Network of Concerned Historians joins protest of Russian raid on archives project





Recently, Human Rights Watch issued a press release about the raid on Memorial (one of the world’s most complete archives on Stalinist crimes) in Saint Petersburg on 4 December 2008. Although no campaign, this news is important enough to merit separate distribution. It is preceded by a NCH summary of the case.

With best wishes,

Antoon De Baets
(Network of Concerned Historians)

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NCH SUMMARY

On 4 December 2008, masked and armed men broke into the office of the Memorial Research and Information Center in St. Petersburg. They had a warrant signed by the Prosecutor’s Office and included police, special forces, and members of the investigative committee of the Prosecutor’s Office. They conducted a search of the office that lasted more than seven hours and seized eleven computer hard drives and other materials containing archives on Soviet repression collected since 1987. The confiscated archive included unique documents detailing the Soviet terror from 1917 to the 1960s. The search was apparently ordered in connection with an investigation against the local newspaper Novy Petersburg (New Petersburg) for publishing an “extremist” article in June 2007. However, Memorial director Irina Flige declared that Memorial had no relationship with the newspaper. She also said that the seizure might have been part of an official campaign to rehabilitate the Stalinist regime. The raid took place one day before Flige would attend a conference in Moscow about Stalin’s place in Russian history.

[Sources: L. Harding, “British Scholar Rails at Police Seizure of Anti-Stalin Archive”, Observer (7 December 2008); Human Rights Watch, “Russia: Police Raid Prominent Rights Group” (WWW-text; 4 December 2008); A. Rodriguez, “Russia Rewriting Josef Stalin’s Legacy”, Chicago Tribune (WWW-text; 17 December 2008).]

P.S. For further news about Memorial, see NCH Annual Reports 2001 and 2005-2006 on the NCH website; for other history-related matters in Russia, see NCH Annual Reports 1996-1998, 2001, 2004-2006, and 2008 on the NCH website.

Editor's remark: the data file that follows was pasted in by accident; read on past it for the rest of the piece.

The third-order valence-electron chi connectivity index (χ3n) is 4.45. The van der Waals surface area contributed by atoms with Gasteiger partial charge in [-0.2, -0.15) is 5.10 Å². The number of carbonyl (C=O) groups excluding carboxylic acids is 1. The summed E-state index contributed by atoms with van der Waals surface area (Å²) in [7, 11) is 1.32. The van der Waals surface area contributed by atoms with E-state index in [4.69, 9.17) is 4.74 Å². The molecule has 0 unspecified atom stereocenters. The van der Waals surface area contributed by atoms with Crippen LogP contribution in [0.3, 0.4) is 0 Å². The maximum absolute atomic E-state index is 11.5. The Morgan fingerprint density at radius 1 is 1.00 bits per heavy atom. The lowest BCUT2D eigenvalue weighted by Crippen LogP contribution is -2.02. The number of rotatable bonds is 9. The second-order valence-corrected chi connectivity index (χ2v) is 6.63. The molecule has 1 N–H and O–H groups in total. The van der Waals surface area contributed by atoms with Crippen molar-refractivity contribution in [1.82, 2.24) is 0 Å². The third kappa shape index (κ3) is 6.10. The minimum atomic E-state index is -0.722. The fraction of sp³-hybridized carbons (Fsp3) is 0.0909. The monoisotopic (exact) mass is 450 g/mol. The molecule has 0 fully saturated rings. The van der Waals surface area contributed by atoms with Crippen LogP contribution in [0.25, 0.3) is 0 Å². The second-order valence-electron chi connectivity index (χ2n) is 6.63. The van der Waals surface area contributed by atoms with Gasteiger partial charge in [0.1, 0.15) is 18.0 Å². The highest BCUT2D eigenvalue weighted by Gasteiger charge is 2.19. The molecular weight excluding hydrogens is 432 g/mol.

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Human Rights Watch

Russia: Police Raid Prominent Rights Group
End Attacks on Independent Civil Society

December 4, 2008

(Moscow, December 4, 2008) - The Russian government should immediately investigate a police raid on Memorial, a prominent human rights organization, Human Rights Watch said today. Human Rights Watch also called on the government to ensure the speedy and safe return of all seized equipment and documents.

In the morning of December 4, 2008, seven masked men, armed with batons, broke into the office of the Memorial Research and Information Center in St. Petersburg, cutting the phone lines and barring the three staff members present from leaving the office. The men, who had a warrant signed by the Prosecutor’s Office, included police, special forces and members of the investigative committee of the Prosecutor’s Office. They conducted a search of the office that lasted more than seven hours and seized the organization’s computer hard drives and other materials, including 20 years of archives on Soviet repression and gulags.

“This outrageous police raid on Memorial shows the poisonous climate for nongovernmental organizations in Russia,” said Allison Gill, Moscow office director at Human Rights Watch. “This is an overt attempt by the Russian government to suppress independent civic activity and silence critical voices.”

The men did not allow the staff members inside to make phone calls and blocked Memorial’s lawyer from entering the premises. Memorial eventually learned that the search was ordered by the Prosecutor’s Office in connection with an investigation against a St. Petersburg newspaper, New Petersburg, for publishing “extremist” articles. A Memorial staff member told Human Rights Watch that Memorial has no relationship with the newspaper and knows nothing about the case against it. Memorial fears that the authorities used the investigation as a pretext to close Memorial. Memorial’s office serves as an informal gathering point for local activists and provides a forum for discussion and debate.

Human Rights Watch expressed concern that the hard drives and materials seized from Memorial, which include archives related to the Preservation Foundation, an initiative dedicated to architectural preservation in St. Petersburg, would not be returned or rendered unusable by the authorities.
“Memorial’s archives on Soviet history are a national treasure. The authorities should take every possible step to protect the materials and return them quickly,” said Gill.


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